Today, Qualcomm announced the Snapdragon 8 Gen 2 SoC, the company’s flagship chip that will be coming to many Android phones in the coming months. Along with the usual newer, better, and hopefully faster cores, Wi-Fi 7 support is big news for giving you a better wireless home – assuming you invest in a new router.
Qualcomm has some claims on this new chip. The company says the CPU “improves performance by up to 35 percent” and has “up to 40 percent more energy efficiency.” The GPU is said to deliver “up to 25 percent faster performance with up to 45 percent better energy efficiency”. Take both of these claims with a grain of salt, as last year Qualcomm promised a 20 percent CPU improvement that never manifested itself in product shipping. Even if Qualcomm delivers on those performance promises, it would still be around a year behind the iPhone. The company is trying to do something about its uncompetitive performance with its (now legally burdened) Nuvia acquisition, but those chips aren’t ready yet.
Let’s start with the basics. This is a 4nm chip with an unusual layout containing four different CPU cores, all designed by Arm. The main core is a 3.2GHz Arm Cortex-X3 – that’s all good and expected, and from here Arm’s recommended layout is three Cortex-A710 CPUs for “medium” loads and four A510 CPUs for Background processing with low power consumption. However, Qualcomm doesn’t follow the recommended layout and after the Cortex X3 has two different cores that handle “medium” tasks: a pair of Cortex-A715 CPUs and a pair of last-gen Cortex-A710 CPUs. After that, there are only three – not the expected four – Cortex A510 CPUs working in the background.
The reason Qualcomm threw a pair of A710s into the mix is probably because of 32-bit support. Arm’s recommended core layout for this new generation consists of a set of 64-bit-only chips, which means it can’t run 32-bit apps. This isn’t a problem for most people around the world – the Pixel 7 already shipped as the world’s first Android phone that couldn’t run 32-bit apps (the entire operating system isn’t quite 64-bit yet). The Google Play Store has required 64-bit binaries since 2019, and today you would never notice that lack of 32-bit support. China doesn’t have a Google Play Store, though, and the free-for-all over there means 32-bit support wasn’t given up anytime soon. It’s also not clear if Google is ready for full 64-bit support, ostensibly with the Pixel 7 shipping yet with some 32-bit libraries. Mixing and matching with older cores allows Qualcomm to maintain 32-bit support for another year.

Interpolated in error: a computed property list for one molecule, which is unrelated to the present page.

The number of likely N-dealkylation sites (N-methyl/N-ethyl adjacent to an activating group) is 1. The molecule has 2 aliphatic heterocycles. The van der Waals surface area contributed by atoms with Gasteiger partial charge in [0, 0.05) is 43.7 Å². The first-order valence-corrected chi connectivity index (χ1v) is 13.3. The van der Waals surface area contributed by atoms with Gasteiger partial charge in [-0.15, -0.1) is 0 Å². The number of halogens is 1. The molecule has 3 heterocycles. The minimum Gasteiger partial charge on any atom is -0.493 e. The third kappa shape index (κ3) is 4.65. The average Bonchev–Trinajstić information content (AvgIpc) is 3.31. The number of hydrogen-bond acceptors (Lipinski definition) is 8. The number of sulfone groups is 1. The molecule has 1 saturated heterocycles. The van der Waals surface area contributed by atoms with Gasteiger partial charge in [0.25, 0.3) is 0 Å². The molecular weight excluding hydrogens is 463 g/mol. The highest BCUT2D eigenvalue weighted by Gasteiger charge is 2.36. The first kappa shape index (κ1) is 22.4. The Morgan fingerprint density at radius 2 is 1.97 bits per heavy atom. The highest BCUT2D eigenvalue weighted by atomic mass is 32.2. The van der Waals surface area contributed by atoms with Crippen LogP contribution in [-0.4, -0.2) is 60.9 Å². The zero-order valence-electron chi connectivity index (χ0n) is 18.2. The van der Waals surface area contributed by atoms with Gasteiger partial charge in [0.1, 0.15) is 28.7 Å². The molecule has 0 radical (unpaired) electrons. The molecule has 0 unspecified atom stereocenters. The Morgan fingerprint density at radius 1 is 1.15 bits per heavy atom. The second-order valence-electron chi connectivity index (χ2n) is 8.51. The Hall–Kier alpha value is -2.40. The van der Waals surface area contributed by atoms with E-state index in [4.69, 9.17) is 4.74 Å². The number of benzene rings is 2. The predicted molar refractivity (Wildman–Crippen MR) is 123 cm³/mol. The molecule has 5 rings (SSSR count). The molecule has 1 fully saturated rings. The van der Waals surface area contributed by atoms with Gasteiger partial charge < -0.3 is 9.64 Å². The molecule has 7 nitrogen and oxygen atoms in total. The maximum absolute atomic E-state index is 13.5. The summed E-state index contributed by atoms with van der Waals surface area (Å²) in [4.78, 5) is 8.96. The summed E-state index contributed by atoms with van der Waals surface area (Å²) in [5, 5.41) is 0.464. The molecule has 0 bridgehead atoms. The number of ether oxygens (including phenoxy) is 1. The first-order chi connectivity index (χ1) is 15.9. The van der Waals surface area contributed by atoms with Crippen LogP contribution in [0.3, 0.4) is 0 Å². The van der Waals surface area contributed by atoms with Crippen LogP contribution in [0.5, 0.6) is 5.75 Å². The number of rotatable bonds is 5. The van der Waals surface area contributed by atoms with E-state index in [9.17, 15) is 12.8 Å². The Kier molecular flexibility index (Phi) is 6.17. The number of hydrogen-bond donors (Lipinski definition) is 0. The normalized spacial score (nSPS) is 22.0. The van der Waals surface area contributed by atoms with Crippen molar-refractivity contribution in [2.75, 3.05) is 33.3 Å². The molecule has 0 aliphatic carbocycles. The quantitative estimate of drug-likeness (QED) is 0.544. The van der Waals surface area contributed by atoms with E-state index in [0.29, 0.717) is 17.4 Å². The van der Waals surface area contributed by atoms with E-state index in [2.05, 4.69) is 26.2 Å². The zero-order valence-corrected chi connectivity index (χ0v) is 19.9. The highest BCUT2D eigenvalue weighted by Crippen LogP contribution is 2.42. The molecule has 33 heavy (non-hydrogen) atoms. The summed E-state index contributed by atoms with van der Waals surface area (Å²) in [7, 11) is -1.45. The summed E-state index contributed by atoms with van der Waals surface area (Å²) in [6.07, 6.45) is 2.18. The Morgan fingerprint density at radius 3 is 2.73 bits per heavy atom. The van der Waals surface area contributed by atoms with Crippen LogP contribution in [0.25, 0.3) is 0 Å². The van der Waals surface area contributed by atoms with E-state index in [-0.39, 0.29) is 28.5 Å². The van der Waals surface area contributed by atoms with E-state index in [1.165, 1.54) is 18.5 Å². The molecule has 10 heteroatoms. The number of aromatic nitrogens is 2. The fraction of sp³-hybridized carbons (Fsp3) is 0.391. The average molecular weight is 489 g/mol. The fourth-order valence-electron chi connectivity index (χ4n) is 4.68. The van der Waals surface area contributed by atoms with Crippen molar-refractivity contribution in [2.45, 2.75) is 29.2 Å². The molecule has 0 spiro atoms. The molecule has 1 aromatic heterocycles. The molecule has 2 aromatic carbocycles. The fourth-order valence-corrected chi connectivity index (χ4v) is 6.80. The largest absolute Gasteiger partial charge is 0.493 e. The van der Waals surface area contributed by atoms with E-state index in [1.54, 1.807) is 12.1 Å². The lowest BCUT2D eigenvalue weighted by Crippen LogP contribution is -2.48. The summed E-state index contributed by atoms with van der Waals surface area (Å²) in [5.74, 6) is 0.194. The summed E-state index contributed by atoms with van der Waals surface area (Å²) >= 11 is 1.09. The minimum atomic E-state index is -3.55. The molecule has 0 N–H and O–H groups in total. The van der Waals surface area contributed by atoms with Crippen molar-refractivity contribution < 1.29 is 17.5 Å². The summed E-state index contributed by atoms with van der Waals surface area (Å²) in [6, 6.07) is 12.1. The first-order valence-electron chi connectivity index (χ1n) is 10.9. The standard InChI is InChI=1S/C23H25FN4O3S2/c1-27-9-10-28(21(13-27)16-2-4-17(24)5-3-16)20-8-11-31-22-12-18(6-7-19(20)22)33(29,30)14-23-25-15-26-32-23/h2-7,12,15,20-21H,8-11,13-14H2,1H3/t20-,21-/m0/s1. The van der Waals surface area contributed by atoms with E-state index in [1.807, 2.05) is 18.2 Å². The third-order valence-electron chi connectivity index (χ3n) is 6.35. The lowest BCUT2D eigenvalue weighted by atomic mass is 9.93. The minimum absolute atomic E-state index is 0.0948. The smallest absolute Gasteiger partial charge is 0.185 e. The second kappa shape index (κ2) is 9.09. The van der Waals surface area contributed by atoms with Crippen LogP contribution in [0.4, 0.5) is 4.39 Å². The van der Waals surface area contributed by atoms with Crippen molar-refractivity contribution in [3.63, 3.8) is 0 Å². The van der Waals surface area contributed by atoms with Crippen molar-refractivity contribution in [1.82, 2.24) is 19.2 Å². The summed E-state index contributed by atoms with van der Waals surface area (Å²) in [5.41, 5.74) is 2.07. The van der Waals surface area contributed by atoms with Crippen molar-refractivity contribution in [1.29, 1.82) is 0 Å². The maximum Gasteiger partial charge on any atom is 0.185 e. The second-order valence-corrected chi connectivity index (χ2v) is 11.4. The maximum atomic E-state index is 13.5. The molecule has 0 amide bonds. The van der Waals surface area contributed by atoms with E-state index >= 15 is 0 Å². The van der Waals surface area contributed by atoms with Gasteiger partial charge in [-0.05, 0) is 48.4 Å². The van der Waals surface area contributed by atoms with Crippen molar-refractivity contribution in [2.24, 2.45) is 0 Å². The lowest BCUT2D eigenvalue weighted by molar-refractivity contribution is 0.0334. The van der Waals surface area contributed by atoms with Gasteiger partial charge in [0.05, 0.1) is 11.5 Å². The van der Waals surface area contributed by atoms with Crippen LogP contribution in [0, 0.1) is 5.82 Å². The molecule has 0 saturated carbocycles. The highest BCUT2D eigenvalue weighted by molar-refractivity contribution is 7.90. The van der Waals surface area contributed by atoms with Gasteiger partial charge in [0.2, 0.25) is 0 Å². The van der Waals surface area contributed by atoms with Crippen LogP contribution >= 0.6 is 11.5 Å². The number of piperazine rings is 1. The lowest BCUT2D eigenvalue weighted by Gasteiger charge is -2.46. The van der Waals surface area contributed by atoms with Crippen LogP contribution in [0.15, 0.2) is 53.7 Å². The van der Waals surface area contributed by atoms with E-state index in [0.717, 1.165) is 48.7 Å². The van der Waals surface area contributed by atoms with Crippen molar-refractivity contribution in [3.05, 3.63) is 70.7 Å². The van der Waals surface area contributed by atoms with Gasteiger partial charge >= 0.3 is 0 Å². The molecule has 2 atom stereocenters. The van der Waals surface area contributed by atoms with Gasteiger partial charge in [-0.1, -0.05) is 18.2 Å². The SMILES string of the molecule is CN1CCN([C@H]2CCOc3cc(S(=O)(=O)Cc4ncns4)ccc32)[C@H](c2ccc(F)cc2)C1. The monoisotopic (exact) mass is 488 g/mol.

Qualcomm is promising a top Wi-Fi speed of 5.8 Gbps with new Wi-Fi 7 support, but the big upside is even more spectrum to share with your neighbors. When you’re in a crowded apartment building with many access points, it’s easy for airways to become congested and everyone’s Wi-Fi to go bad. Just like Wi-Fi 6e, Wi-Fi 7 adds an extra block of spectrum for your devices to choose from, which helps in crowded rooms. The problem is that you need a Wi-Fi 7 access point to see these benefits and there aren’t many options currently. TP Link recently promised devices for Q1 2023.
Qualcomm has already been beaten with hardware ray tracing support from Samsung (with help from AMD) and Arms Immortalis GPU, but now the Snapdragon 8 Gen 2 can also produce fancy lighting effects. I don’t think there are any serious mobile software applications for ray tracing anymore.
This is the first Snapdragon chip to offer support for AV1, a royalty-free video codec supported by a huge list of heavyweights including Amazon, Apple, Arm, Facebook, Google, Intel, Microsoft, Mozilla, Netflix, Nvidia, and Samsung becomes . Netflix and YouTube have gone all-in on AV1 by making codec support mandatory for hardware manufacturers looking to license those services.
We see this as the SoC for most flagship smartphones by 2023, but Qualcomm says some partners will actually be releasing devices before the end of the year.
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